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It did seem like a good idea to meet up with this Mystery Texter, but not without some backup. Before he went, he decided, he’d tell someone where he was going and arrange to have them call him shortly after the meetup time to check in. After all, he still didn’t know who this was—it still might be the witch herself, or even her rumored son.
It shouldn’t be a problem, though. Finding a friend who’d give you a safety call was way easier than finding a friend who knew the Valley inside out.
He texted back: Sure. Beanheadings at 10 or 10:15 then? Who should I look for?
Tam could only hope it’d be safe to hang out in Beanheadings that late at night. It was still a good half hour away from the gate, but that far in was mostly occupied by monsters, and he’d never been in that part of town after dark.
Almost as soon as he hit send, a hand tapped his shoulder. “Tam?”
Even expecting Sahil’s usual quiet approach, he still nearly jumped out of his skin. It had been a rough day, he reminded himself over the panicked racing of his heart. “Sahil! Hi.”
Sahil Kumar was as gorgeous as always. He looked refined and untouchable, a perfect statue of a youth, still soft around the edges. Black curls fell to fine cheekbones, angled to draw attention to his ice gray eyes in a warm, light brown face. His full lips carried the hint of a nervous smile at pretty much all times. The tension and anxiety that always seemed to hang about him only helped the impression somehow, like the mystery in the Mona Lisa’s smile.
Ash had laughed for an hour when Tam had tried to explain that, once. But Sahil and Ash had dated for a few months not long after that, so presumably Ash had seen the point once Tam had explained it.
Of course, Sahil also dressed like a tweedy uncle, or somebody’s absent-minded professor, in woolen sweaters with patches on the elbows, and loose slacks. He hugged his arms now, head tilted as if he was trying to figure something out. “Is everything okay? Sceana said you smelled miserable.”
That was, at least, a quick way to lead into things. “Last night… Ash got taken by a witch.”
The small smile fell off Sahil’s face at once, eyes widening. “What? No, that’s not possible. He was out with us last night—”
“I know, after he got back.” Tam swallowed. “It was my parents. They gave him to her…”
Sahil led him into one of the private study rooms and dragged him to sit down at the table there. He looked pretty miserable himself now, lips drawn off a little from his teeth in a grimace. “Tell me.”
So Tam did, stammering out his explanation until the words poured from him like a waterfall. Sahil got up about halfway through, pacing around the small room and hugging his arms, agitated, but Tam kept going until he’d explained everything he knew so far, everything he’d thought. He even passed the contract across the table so Sahil could read it.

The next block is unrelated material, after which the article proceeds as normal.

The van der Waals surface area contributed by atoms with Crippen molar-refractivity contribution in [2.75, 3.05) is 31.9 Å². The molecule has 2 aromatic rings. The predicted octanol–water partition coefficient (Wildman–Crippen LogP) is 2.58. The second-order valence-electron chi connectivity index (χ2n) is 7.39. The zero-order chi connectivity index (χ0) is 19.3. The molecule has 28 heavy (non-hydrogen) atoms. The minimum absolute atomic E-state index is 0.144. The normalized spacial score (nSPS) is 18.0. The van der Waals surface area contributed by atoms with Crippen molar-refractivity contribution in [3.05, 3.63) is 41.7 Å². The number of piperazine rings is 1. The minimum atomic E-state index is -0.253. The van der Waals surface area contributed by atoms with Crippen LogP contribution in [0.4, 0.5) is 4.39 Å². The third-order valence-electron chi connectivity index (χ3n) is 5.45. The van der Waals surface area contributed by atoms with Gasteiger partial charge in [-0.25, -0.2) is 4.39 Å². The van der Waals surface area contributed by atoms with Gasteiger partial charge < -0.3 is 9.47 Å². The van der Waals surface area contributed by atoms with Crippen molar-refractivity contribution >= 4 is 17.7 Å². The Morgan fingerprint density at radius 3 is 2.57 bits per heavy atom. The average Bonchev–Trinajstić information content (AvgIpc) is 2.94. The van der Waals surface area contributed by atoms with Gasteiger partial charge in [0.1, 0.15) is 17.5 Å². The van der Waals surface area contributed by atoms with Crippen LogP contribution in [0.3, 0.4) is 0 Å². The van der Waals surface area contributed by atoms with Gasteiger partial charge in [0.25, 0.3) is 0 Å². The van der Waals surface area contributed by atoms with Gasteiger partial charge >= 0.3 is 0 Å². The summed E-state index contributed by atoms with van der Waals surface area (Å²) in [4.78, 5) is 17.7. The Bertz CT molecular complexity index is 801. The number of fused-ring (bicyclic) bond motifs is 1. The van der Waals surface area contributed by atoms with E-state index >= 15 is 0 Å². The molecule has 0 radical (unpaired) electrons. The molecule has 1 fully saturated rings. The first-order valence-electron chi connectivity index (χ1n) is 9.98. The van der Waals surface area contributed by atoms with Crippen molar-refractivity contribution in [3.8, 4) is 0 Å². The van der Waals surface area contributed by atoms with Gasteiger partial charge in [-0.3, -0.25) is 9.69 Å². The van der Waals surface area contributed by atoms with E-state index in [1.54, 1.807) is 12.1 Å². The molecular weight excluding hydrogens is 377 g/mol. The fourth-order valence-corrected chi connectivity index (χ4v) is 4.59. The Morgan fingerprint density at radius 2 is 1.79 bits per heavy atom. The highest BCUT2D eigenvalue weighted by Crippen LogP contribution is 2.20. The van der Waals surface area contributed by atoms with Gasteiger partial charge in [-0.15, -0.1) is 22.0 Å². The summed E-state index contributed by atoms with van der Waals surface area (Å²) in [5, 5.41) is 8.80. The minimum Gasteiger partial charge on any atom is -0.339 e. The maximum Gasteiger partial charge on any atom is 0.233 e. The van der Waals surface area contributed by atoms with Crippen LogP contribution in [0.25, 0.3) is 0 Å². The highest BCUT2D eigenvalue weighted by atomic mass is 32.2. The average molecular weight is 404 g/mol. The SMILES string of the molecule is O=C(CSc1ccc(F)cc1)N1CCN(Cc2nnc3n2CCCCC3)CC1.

“I was wondering if there was any way to get him back,” Tam finished finally. “I don’t know much about witches, or anything else down here either. I know they can cast spells, and if they write up a contract they’ll stick to it, but otherwise… I don’t know how different it is from old fantasy novels.”
“Not that much different,” Sahil said. He read over the contract for the fifth time, then pushed it back. “They don’t have unlimited power, but they can draw their own life energy, or that of those bound to them like familiars or apprentice or slaves, and convert it to power through the use of verbal and physical components. Gestures, materials, and words, basically. A spell has to be carefully designed to not use too much energy up or they’ll drain themselves before they’ll finish it, which is why they can’t just, I don’t know. Make a spell to become King of the World.”
“Sort of a relief,” Tam said. “So it’s like, if she pulls something out, or starts saying magic words, I know she’s going to try something?”
“Some spell incantations are short or subtle, but yes,” Sahil said. He sank back into the chair, scrubbing at his cheek with one over-sized sleeve. “If you want him back, you’ll need to get her to give him back. Or kill her,” he added, but looked unhappy about the idea. “Basically, you’ll have to remove her claim on him, which means either getting her to nullify the legal contract, or removing her from the equation.”
Tam didn’t much like the idea of killing either. “Convincing her by myself seems like it’d be pretty tough.”
“Getting allies would be good,” Sahil admitted. “A show of force of some kind would definitely make most weaker witches think twice.”
“Is she weak? Have you heard of her?”
“No, but if she hasn’t been active in town for some years, that’s no surprise,” Sahil said. “But…” He gestured around himself. “I’m in a pretty perfect place to do some research. Do you want me to try to dig something up on this Miss Istem?”
“I was going to do it myself,” Tam said, “but I mean, we could do it together. Or I could leave it to you and look into other options… I hadn’t thought about it. I wasn’t sure what you’d be willing or able to do—”
“He’s our coworker,” Sahil said. “No, you know? He’s our friend.” He smiled again, tense and unhappy. “Everyone here’s going to be willing to help you learn anything you need to know. So what will it be?”
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[Completed Parts: Instructions | Day 1 | Day 2 | Day 3 | Day 4 | Day 5 | Day 6 | Day 7 | Day 8 | Day 9 | Day 10 | Day 11 | Day 12 | Day 13 | Day 14 | Day 15 | Day 16 | Day 17 | Day 18 | Day 19 | Day 20 | Day 21 | Day 22 | Day 23 | Day 24 | Day 25 | Day 26 | Day 27 | Day 28 | Day 29 | Day 30 | Epilogue | Author’s Notes]